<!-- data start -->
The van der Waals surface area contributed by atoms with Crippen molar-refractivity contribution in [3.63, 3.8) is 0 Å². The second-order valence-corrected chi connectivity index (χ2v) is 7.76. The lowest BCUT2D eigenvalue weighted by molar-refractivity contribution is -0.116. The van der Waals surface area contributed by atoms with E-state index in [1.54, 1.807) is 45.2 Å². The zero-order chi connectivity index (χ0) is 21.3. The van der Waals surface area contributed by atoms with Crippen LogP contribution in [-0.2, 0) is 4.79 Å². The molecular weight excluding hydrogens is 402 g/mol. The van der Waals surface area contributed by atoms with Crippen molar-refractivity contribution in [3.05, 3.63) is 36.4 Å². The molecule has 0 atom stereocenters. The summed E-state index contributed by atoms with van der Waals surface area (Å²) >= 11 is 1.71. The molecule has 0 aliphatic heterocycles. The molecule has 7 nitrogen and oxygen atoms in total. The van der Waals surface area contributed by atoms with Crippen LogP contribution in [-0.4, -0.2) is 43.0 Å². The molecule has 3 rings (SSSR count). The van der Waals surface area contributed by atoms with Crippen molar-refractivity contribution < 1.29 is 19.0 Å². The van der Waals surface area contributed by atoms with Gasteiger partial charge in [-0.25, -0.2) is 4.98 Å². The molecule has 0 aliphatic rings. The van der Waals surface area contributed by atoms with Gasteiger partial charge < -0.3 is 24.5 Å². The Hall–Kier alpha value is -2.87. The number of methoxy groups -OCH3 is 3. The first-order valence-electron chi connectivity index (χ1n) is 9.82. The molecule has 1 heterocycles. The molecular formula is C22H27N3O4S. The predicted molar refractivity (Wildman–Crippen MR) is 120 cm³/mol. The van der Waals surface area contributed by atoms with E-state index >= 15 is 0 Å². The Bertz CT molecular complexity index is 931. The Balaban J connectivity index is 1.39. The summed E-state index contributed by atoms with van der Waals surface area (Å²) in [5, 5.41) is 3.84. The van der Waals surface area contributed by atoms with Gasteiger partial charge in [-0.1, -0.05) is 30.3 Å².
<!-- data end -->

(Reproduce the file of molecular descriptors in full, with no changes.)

The van der Waals surface area contributed by atoms with Crippen molar-refractivity contribution in [3.63, 3.8) is 0 Å². The second-order valence-corrected chi connectivity index (χ2v) is 7.76. The lowest BCUT2D eigenvalue weighted by molar-refractivity contribution is -0.116. The van der Waals surface area contributed by atoms with E-state index in [1.54, 1.807) is 45.2 Å². The zero-order chi connectivity index (χ0) is 21.3. The van der Waals surface area contributed by atoms with Crippen LogP contribution in [-0.2, 0) is 4.79 Å². The molecular weight excluding hydrogens is 402 g/mol. The van der Waals surface area contributed by atoms with Crippen molar-refractivity contribution in [3.05, 3.63) is 36.4 Å². The molecule has 0 atom stereocenters. The summed E-state index contributed by atoms with van der Waals surface area (Å²) >= 11 is 1.71. The molecule has 0 aliphatic heterocycles. The molecule has 7 nitrogen and oxygen atoms in total. The van der Waals surface area contributed by atoms with Crippen LogP contribution in [-0.4, -0.2) is 43.0 Å². The molecule has 3 rings (SSSR count). The van der Waals surface area contributed by atoms with Crippen molar-refractivity contribution < 1.29 is 19.0 Å². The van der Waals surface area contributed by atoms with Gasteiger partial charge in [-0.25, -0.2) is 4.98 Å². The molecule has 0 aliphatic rings. The van der Waals surface area contributed by atoms with Gasteiger partial charge < -0.3 is 24.5 Å². The Hall–Kier alpha value is -2.87. The number of methoxy groups -OCH3 is 3. The first-order valence-electron chi connectivity index (χ1n) is 9.82. The molecule has 1 heterocycles. The molecular formula is C22H27N3O4S. The predicted molar refractivity (Wildman–Crippen MR) is 120 cm³/mol. The van der Waals surface area contributed by atoms with E-state index >= 15 is 0 Å². The Bertz CT molecular complexity index is 931. The Balaban J connectivity index is 1.39. The summed E-state index contributed by atoms with van der Waals surface area (Å²) in [5, 5.41) is 3.84. The van der Waals surface area contributed by atoms with Gasteiger partial charge in [-0.1, -0.05) is 30.3 Å².